Exclusive: UAE’s key role on Palestine outlined by Middle East Quartet head
The UAE has a crucial role to play in the economic reconstruction of the Palestinian Territories, according to the new man in charge of investment at the Middle East Quartet, the international body trying to revive the peace process there.
Kito be Boer, who became head of mission for the office of the Quartet last year, told The National that the UAE and other Arabian Gulf states could help with sovereign and private sector investment into Palestine, and also provide a model for nation-building.
“I’ve been very impressed by what the Gulf states, especially Abu Dhabi, have been doing in Egypt and Jordan to help those countries with their very serious issues. When Abu Dhabi wants to help an ally, it does so with generosity and intelligence. It is seen as a very constructive partner in the regional debate,” he said.
The Quartet was established in 2002 as an informal group consisting of the United Nations, the European Union, the United States and Russia. Its mandate is to help mediate Middle East peace negotiations and support Palestinian economic development and institution-building ahead of eventual statehood.
In his first newspaper interview since taking up the Quartet role, Mr de Boer, formerly the Dubai-based head of the Middle East office of management consultant McKinsey & Company, added: “The UAE has shown it is good at balancing identity issues in its own country. The UAE has a single flag, yet manages to have a political system that retains a large degree of autonomy with each emirate.”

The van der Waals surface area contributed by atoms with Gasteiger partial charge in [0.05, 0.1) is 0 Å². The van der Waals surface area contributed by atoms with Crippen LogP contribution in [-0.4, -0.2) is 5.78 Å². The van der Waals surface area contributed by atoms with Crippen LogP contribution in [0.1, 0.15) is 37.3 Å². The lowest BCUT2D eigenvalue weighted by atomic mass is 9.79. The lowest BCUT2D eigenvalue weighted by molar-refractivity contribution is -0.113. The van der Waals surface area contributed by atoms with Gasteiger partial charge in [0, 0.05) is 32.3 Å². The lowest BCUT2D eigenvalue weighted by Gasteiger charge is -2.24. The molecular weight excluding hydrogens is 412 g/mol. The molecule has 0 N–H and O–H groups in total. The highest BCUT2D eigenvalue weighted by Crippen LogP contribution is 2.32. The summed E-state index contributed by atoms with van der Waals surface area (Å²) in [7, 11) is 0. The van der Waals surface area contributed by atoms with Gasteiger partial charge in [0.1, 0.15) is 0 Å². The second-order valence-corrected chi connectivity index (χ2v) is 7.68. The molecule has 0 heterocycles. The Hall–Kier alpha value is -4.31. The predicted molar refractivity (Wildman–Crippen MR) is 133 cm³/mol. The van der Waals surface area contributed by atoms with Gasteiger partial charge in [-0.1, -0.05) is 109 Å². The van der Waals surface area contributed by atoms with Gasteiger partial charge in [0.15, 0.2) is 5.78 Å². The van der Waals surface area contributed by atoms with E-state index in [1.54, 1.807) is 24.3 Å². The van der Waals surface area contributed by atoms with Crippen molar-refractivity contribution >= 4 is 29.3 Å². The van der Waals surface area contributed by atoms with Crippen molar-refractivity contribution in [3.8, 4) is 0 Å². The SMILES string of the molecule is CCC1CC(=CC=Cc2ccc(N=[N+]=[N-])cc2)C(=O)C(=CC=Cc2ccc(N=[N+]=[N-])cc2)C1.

However, Mr de Boer, who has taken over many of the Quartet responsibilities of the former British prime minister Tony Blair, is in no doubt about the uphill task the Quartet faces in its efforts to attract investment to the creaking Palestinian economy.
“Since my arrival I cannot point to a single example of investment or job creation. But within the next year I hope to be able to identify three to five investments that we have helped to shape, accelerate and hopefully translate into reality. The Gulf will be important in this context,” he said.
The Initiative for the Palestinian Economy (IPE) – a US$4 billion “Marshall Plan” for the region launched by the US secretary of state John Kerry more than two years ago – has stalled, along with the political peace process.
Another initiative led by Israeli and Palestinian businessmen called “Breaking the Impasse” (BTI) similarly failed to get off the ground.
“The $4bn is very modest. Most reports indicate Palestinian GDP would be doubled without the Israeli occupation, and investment would be north of $10bn,” Mr de Boer said.
“What has got significantly worse has been the health of the Palestinian private sector. Twenty years ago businesses were investing in the future, some 12.7 per cent of GDP in the late 1990s. Today it’s 4.5 per cent, barely keeping pace with depreciation,” he added.
He said that the BTI remained “potentially important as a means of mobilising the business community, and important constituency, especially in Israel”.
Despite improvements in Palestinian economic life in the past 20 years – in security, a lowering of corruption and the rule of law – “what has been lost is hope”, he said. “Gaza is a humanitarian crisis, with the highest unemployment in the world, 85 per cent of the population are on some form of aid.
“In the West Bank the majority of the population have only known occupation and believe that their future depends on the decisions of other forces, not their own endeavour.
“These are dark days but changes in Palestine over the next year or two will provide relevant and important foundations for what we’re trying to achieve,” Mr de Boer said.
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Updated: July 21, 2015 04:00 AM